I’ve talked a lot about the mirages, but it was also nice to remember the great active time battle system at the core of everything this is still one of my favourite to play thanks to its time-respecting nature. It features a timeline where you can see when you and the enemies will attack, allowing you to plan turns accordingly and also use tricks like defending to build up your ability points while also attacking half a turn later rather than a whole one. What I also love is how you can fast-forward between the event-less time between turns. Since the timer shows you the speed of how attacks are moving, you can fast forward that time in between while still keeping track of how your attacks are moving compared to the enemies, which is valuable when you notice an extra turn coming up before a boss does its big attack so you can prepare or brace yourself if you won’t get another. While it meant I was speeding through a lot of the battles, World of Final Fantasy has a lot of very theatrical special attacks for champions, Final Fantasy heroes who can be summoned, and boss attacks I’ve seen many times before and are shown a lot during battles with them, so skipping all of that is a good time saver and keeps battles more focused on actually strategizing and playing rather than watching the same animation over and over again to kept things constantly engaging.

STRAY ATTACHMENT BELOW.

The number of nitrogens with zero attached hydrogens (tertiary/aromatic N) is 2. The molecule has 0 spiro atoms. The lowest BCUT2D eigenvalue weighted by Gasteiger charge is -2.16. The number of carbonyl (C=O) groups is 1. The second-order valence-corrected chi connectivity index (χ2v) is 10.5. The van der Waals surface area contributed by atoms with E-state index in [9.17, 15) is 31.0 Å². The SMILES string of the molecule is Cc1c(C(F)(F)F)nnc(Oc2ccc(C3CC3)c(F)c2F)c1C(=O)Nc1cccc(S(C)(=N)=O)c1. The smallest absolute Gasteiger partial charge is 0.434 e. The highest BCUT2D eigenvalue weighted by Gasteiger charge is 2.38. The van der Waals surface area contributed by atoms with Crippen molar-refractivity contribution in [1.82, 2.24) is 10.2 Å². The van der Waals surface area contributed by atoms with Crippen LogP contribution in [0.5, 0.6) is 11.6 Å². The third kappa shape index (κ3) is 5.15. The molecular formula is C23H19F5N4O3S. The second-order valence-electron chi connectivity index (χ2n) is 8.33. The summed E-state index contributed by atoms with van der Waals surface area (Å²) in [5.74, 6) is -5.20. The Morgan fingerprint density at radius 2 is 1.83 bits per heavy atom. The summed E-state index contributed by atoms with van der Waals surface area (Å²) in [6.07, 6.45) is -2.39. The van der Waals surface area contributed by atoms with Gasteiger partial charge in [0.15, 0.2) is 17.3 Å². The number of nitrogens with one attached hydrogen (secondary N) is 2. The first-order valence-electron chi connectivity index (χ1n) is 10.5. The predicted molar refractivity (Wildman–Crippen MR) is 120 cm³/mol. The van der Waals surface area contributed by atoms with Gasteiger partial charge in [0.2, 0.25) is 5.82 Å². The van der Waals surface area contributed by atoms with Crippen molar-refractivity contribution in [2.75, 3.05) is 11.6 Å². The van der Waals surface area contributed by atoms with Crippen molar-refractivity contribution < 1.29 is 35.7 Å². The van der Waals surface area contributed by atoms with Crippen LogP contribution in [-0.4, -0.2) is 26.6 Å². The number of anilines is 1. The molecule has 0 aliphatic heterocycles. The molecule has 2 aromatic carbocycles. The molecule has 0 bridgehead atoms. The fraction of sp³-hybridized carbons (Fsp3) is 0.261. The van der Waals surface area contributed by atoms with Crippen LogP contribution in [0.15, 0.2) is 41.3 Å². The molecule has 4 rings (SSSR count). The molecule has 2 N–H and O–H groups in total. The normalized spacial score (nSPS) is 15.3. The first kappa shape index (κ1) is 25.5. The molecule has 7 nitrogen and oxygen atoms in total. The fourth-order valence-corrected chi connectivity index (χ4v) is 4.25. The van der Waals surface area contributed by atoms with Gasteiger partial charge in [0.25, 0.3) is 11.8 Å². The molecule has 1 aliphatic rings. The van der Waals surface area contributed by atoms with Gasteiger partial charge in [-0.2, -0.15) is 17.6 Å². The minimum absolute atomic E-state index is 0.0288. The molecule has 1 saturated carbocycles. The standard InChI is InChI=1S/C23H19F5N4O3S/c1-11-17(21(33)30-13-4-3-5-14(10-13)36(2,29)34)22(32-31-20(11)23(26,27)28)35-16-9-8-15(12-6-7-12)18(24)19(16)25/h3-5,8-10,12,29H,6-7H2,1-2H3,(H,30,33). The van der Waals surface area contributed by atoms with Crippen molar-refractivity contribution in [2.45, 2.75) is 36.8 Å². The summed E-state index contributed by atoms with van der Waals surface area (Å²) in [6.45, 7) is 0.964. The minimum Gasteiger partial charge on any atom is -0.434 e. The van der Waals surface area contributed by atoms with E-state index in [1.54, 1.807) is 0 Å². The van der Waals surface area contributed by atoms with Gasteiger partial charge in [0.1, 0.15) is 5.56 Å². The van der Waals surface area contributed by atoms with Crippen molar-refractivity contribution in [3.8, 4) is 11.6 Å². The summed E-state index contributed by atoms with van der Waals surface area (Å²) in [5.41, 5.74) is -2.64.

World of Final Fantasy in its Maxima edition is its first time on the Nintendo Switch and Xbox One and it’s a little more than just a port of the original game as it features new mirages and systems, a new mini-game, a secret ending and more. World of Final Fantasy has plenty of content itself as replaying the full story with the original true ending took me about 30 hours and had a bunch of extra mirage collecting and quest-doing that could’ve easily brought that experience beyond 50 hours, and the Maxima content can make that even longer. The new content is mostly optional, sometimes hard to find and available towards the end game, although a few systems such as the Avatar Change one which lets you change chibi Reynn or Lann into one of the Final Fantasy characters featured can be used fairly early on and provides some great extra abilities to use in battle and was a cool new element to play with as someone who has played the original. While I still have plenty more new Maxima things to find and try, I did enjoy certain new additions like the addictive Noctis fishing mini-game and finding where the new mirages were hiding and even though I was happy to have an excuse to play this great game again in general, the extras added in Maxima have given me more than enough to go back in again when I need another excuse to play.